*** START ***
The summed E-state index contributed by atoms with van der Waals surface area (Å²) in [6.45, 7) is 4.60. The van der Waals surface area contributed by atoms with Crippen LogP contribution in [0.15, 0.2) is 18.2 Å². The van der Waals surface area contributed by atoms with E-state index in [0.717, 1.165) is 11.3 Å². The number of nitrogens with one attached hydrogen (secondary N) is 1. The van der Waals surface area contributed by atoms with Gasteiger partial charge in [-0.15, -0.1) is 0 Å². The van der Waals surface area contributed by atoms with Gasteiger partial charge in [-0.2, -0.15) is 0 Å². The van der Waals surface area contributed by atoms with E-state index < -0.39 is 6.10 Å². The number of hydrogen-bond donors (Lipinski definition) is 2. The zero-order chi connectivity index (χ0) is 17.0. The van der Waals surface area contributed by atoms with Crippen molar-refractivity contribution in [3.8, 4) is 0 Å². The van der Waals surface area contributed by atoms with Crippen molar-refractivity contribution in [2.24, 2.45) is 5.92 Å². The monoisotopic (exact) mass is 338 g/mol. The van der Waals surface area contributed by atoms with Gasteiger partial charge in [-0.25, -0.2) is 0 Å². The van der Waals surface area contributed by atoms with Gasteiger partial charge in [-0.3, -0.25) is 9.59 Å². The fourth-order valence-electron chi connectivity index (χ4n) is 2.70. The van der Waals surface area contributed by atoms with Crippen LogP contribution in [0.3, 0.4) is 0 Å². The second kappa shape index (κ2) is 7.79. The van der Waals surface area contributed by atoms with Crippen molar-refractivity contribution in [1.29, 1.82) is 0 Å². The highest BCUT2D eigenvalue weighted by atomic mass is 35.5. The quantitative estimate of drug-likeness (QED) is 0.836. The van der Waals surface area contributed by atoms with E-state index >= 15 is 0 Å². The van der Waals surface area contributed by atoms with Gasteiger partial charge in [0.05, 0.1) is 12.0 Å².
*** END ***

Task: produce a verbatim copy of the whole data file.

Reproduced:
The summed E-state index contributed by atoms with van der Waals surface area (Å²) in [6.45, 7) is 4.60. The van der Waals surface area contributed by atoms with Crippen LogP contribution in [0.15, 0.2) is 18.2 Å². The van der Waals surface area contributed by atoms with E-state index in [0.717, 1.165) is 11.3 Å². The number of nitrogens with one attached hydrogen (secondary N) is 1. The van der Waals surface area contributed by atoms with Gasteiger partial charge in [-0.15, -0.1) is 0 Å². The van der Waals surface area contributed by atoms with Gasteiger partial charge in [-0.2, -0.15) is 0 Å². The van der Waals surface area contributed by atoms with E-state index < -0.39 is 6.10 Å². The number of hydrogen-bond donors (Lipinski definition) is 2. The zero-order chi connectivity index (χ0) is 17.0. The van der Waals surface area contributed by atoms with Crippen molar-refractivity contribution in [3.8, 4) is 0 Å². The van der Waals surface area contributed by atoms with Crippen molar-refractivity contribution in [2.24, 2.45) is 5.92 Å². The monoisotopic (exact) mass is 338 g/mol. The van der Waals surface area contributed by atoms with Gasteiger partial charge in [-0.25, -0.2) is 0 Å². The van der Waals surface area contributed by atoms with Gasteiger partial charge in [-0.3, -0.25) is 9.59 Å². The fourth-order valence-electron chi connectivity index (χ4n) is 2.70. The van der Waals surface area contributed by atoms with Crippen LogP contribution in [0.3, 0.4) is 0 Å². The second kappa shape index (κ2) is 7.79. The van der Waals surface area contributed by atoms with Crippen molar-refractivity contribution in [1.29, 1.82) is 0 Å². The highest BCUT2D eigenvalue weighted by atomic mass is 35.5. The quantitative estimate of drug-likeness (QED) is 0.836. The van der Waals surface area contributed by atoms with E-state index >= 15 is 0 Å². The van der Waals surface area contributed by atoms with Gasteiger partial charge in [0.05, 0.1) is 12.0 Å².